8 Ways to Make Organic DIY Food Coloring
The 21st century world is a very unnatural time to live in. And for the most part, that’s just peachy keen. The Internet, for example, is one modern invention I’m pretty fond of. And I’m glad we have, you know, like . . . doctors, grocery stores, fire-resistant roofing materials and robotic vacuum cleaners that do all the work for you!
Yes, postmodern living has its perks. But there’s a dark side, too, in this hyper-processed wonderland. Medicine is fine and dandy and robots are just plain awesome, but what about eating? What about health? What the heck has happened to our food?
The truth is that synthetic replacements just can’t stack up to the real thing, and science doesn’t always have the answers. That’s probably why we’re seeing a widespread resurgence of natural living; a return to a holistic lifestyle.
All of our needs can be met using real, ground-grown produce instead of laboratory engineered products. (Passionate gardeners from Dallas to Anchorage are hard at work for this reason.)
For example, take food dyes. Artificial colorings have been linked to brain tumors and bladder cancer, and affect everything from allergies to attention span. They’re wreaking havoc on our kids, and yet they’re totally unnecessary. So the next time you find yourself reaching for that little bottle of food coloring, why not try some of these alternative ideas instead? Every single one of them is baking-friendly, so your birthday cake will be just as beautiful, and your body will really thank you.
Pink and Red
You can use any number of options, but for a ton of color with almost no flavor, beets are your best bet. Use the juice from the canned kind, or make your own by either boiling or juicing the raw vegetable. Learn exactly how to make frosting colored by beets from Joy the Baker.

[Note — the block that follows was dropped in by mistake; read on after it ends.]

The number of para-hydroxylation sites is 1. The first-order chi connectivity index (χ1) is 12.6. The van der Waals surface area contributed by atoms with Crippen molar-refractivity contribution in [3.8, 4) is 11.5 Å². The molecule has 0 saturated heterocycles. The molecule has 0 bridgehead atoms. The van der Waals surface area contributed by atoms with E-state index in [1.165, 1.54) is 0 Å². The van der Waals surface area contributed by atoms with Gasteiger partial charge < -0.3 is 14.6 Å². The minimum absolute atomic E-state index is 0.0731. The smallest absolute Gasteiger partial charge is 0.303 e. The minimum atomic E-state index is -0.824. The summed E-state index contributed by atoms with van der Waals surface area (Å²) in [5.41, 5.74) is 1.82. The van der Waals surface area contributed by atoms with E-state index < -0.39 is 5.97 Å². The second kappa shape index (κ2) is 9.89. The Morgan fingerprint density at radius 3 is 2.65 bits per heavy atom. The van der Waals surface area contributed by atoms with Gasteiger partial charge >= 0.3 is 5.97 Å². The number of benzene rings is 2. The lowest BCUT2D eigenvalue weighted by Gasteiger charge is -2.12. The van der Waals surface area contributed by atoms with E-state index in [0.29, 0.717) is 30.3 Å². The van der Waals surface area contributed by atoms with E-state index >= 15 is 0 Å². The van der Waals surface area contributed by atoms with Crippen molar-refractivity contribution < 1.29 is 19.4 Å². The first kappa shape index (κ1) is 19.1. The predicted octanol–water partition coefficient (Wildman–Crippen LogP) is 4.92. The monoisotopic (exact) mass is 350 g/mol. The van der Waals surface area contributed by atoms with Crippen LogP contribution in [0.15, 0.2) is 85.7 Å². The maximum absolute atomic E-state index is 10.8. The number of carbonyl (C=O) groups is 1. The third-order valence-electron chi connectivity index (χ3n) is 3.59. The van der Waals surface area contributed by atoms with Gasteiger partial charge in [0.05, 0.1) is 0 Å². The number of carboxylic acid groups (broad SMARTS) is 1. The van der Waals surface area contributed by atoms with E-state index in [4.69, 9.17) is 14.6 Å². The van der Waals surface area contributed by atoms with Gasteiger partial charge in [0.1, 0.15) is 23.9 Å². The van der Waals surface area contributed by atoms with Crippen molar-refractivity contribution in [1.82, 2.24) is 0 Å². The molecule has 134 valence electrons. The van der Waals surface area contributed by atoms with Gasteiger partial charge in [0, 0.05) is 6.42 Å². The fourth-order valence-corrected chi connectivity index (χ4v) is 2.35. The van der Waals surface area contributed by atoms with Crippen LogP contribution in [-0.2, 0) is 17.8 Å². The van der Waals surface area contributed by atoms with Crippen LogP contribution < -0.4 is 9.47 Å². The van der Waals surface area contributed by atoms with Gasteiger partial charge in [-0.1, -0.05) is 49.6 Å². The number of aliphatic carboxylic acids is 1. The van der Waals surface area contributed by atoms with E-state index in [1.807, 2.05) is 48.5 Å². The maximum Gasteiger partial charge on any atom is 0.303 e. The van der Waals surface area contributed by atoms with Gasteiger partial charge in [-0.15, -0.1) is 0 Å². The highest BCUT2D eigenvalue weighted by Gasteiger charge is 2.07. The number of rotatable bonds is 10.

Alternately, use any red fruit, like raspberries or pomegranate. Just know that these may change the flavor – which can be a great thing! Lemon cupcakes with real raspberry-infused frosting just happen to be a favorite around these parts. To procure your dye, pulverize the berries in a food processor or blender, then strain out the colored liquid using a mesh sieve or cheesecloth.
Carrots are your best bet for achieving a perfectly peachy tint. Citrus may seem promising, but it doesn’t lend much color. Stick to carrots and you’re sure to be pleased. Just juice them (or buy fresh carrot juice), and don’t worry about the flavor. Carrots are naturally sweet! Itsy Bitsy Foodies offered a super tutorial on how to make food coloring from carrots.
For yellow you’ll need to hit the spice rack. Both saffron flowers and turmeric powder will create that sunny, summery hue. These are each intensely-colored spices, so a little goes a long way. Start with very small amounts and taste as you add. Nouveau Raw published a delicious recipe for raw vegan frosting colored with turmeric. Check it out and then tell me how yellow and delicious it was.
Are you forever trying to find ways of getting greens into your kids? (Or into yourself?!) Well, how about . . . spinach in the frosting! That’s right, a little spinach will work like a charm, and doesn’t impart any flavor at all (PROMISE!).
You can use juice, or you can even use the whole leaves. I recommend that you try The Edible Perspective's recipe for Green Monster Whipped Green Frosting, which includes two cups of spinach leaves.
Another option for that emerald tone involves a “health food” supplement called chlorophyll. Liquid chlorophyll is available in most alternative markets (co-ops, Whole Foods) and is quite inexpensive. Besides its purported health benefits, it’s a great option for natural food coloring.
Blue and Purple
And finally, the tricky twosome. Blues and purples can be a bit harder, but they certainly are possible. Blueberries and blackberries can be used in the same process as described above (for other berries, under “Pink and Red”). But your real best bet is a totally unexpected vegetable: cabbage!
That’s right! Red cabbage can be used to make both purple and blue food coloring. For the former, cut and boil the cabbage until the water is very dark and concentrated. This will give you a pretty purple dye.
For the latter, slowly stir in baking soda, a bit at a time. It will react with the cabbage juice and produce a perfectly pretty blue hue.
And as an alternative, you can use natural food dye in a savory recipe. Food dye isn’t reserved just for sweets and treats!
Remember that working with natural coloring will be different from the artificially amplified colors you’re probably used to. In general you can expect a paler, more pastel-type of result. Experiment, play around with quantities and combinations, add a little at a time, and always taste as you go. Most important, let your creative juices flow, and have fun!
Sayward Rebhal writes for Networx.
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